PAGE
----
"I married the love of my life, Don Smith, in 1990 and we have shared twenty three wonderful years together," Mrs. Priscilla Smith said. "We have a wonderful family, three children, Eric, Nikki, and Hugh, nine grandchildren, and three great grandchildren. I love people, enjoy my work, and believe that I have been blessed in many ways.

Priscilla was elected 2013 Woman of the Year by the Bienville Parish Chamber of Commerce as recognition of her outstanding service to her community.

Man of the Year

Rodney Warren Man of the Year
Each year, the Bienville Parish Chamber of Commerce asks for nominations from its membership for persons who are outstanding in their line of work and give exceptional service to their community. All nominations are carefully considered by the Board of Directors and then voted on. The Board of Directors elected Rodney Warren, Secretary -Treasurer for the Bienville Parish Police Jury as the 2013 Man of the year.

Rodney Warren is one of forty-four employed by the Bienville Parish Police Jury.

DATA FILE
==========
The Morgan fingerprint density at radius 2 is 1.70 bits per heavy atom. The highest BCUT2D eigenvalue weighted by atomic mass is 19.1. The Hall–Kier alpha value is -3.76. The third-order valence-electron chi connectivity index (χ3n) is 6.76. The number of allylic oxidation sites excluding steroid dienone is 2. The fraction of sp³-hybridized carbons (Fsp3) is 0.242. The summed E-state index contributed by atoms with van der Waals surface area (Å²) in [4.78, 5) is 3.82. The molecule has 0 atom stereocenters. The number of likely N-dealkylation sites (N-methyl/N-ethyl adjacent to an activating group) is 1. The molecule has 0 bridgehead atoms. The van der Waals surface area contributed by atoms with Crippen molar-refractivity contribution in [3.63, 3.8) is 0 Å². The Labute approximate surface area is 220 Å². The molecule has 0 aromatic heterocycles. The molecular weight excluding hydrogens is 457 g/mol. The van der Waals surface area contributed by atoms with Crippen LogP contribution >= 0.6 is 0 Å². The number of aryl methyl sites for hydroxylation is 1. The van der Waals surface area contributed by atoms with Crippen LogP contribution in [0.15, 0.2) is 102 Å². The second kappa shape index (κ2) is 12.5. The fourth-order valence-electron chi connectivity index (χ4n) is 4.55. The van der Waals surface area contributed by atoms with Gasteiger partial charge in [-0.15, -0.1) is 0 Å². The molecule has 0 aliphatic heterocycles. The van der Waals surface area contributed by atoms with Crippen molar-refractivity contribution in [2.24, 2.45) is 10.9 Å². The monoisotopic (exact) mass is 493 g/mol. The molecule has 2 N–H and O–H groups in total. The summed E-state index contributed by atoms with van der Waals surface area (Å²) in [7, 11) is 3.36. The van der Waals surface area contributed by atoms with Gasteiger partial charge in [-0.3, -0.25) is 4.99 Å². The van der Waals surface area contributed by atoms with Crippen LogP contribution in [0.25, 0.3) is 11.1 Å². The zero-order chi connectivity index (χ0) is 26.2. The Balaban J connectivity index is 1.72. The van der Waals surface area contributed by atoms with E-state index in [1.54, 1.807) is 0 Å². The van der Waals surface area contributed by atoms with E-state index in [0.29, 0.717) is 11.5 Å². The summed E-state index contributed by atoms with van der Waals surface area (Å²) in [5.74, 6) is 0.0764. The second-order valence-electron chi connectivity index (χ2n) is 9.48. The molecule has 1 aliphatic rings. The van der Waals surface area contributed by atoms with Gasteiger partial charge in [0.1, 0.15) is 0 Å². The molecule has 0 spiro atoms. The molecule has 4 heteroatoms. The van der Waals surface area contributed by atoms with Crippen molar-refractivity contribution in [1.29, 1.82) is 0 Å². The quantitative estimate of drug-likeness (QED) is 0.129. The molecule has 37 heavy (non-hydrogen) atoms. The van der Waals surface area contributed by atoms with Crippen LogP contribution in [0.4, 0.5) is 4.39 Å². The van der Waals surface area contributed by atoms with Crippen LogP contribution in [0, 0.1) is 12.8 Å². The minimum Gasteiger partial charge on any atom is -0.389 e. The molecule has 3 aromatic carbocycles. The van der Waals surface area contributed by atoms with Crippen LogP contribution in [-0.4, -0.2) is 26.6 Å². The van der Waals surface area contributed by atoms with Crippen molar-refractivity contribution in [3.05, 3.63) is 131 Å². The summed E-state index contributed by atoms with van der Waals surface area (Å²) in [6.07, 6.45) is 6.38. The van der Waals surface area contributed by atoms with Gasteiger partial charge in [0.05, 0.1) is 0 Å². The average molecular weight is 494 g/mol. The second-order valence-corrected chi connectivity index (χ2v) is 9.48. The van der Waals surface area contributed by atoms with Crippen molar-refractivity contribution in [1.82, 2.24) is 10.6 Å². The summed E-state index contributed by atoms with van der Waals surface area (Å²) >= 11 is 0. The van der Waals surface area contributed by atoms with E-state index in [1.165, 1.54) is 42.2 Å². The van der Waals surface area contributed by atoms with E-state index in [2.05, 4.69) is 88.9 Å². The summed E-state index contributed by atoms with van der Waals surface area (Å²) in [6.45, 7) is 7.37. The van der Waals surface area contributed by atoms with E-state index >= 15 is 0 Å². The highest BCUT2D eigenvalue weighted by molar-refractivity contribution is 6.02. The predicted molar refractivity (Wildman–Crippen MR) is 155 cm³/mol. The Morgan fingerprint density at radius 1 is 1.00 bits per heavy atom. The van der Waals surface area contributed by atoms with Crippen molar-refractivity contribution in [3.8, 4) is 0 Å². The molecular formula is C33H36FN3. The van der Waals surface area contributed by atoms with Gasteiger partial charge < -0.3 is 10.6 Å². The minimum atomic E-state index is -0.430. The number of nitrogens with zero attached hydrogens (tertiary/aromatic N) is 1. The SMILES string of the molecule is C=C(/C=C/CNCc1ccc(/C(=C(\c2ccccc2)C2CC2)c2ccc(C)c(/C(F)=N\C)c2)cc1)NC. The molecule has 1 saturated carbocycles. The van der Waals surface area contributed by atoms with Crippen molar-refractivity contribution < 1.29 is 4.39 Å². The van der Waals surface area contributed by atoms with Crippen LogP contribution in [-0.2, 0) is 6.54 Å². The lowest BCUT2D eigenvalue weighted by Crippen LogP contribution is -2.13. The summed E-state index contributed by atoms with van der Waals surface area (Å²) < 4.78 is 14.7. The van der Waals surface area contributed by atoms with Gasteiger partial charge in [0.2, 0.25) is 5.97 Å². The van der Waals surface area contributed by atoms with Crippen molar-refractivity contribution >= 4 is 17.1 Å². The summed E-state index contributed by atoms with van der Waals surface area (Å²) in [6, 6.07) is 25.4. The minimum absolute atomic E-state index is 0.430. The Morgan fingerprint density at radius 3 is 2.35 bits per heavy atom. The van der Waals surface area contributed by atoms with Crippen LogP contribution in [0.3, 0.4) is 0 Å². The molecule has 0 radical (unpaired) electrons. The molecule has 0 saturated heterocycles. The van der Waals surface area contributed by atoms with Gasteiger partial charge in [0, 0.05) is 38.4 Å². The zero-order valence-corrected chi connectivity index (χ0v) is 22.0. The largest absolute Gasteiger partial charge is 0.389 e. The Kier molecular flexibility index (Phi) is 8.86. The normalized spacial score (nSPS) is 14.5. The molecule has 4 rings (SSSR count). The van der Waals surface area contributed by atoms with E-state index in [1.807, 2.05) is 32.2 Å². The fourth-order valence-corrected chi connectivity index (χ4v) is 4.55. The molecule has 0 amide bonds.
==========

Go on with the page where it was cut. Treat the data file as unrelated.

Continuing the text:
As secretary treasurer for the jury, he has oversight of multiple programs coming through his office, and his surroundings attest to his daily workload. Paperwork on his desk may include, applications for grants, minutes and financial reports for jury meetings, applications for building permits, bills for housing of jail inmates, invoices for road work and garbage pickup expense, building maintenance concerns, ongoing courthouse construction concerns, and more. The Jury office staffed by Warren and two employees, Gloria Crane, and Jenifer Caskey, is bursting at the seams with files stacked on desks and in corners. A large picture of the courthouse currently in construction is a reminder that Rodney's office will have more room soon, "hopefully in July", he said.

It looks like a high-pressure job. Rodney however always seems relaxed and courteous, and glad to lend a helping hand. A phone call from a constituent may concern making an application for a Grant from the Tourism Fund. Another detail may relate to his role as Director of Emergency Preparedness and involve the process of getting the communication system updated to the 700-MHZ system the State has transferred to. A building permit mandated by the state in 2007 may be pending. Warren may be preparing the agenda related to an upcoming meeting of the Police Jury. Oversight of courthouse construction, one already completed and the other pending requires endless attention. A meeting of the Courthouse Committee may be on the agenda and require his attendance to take notes.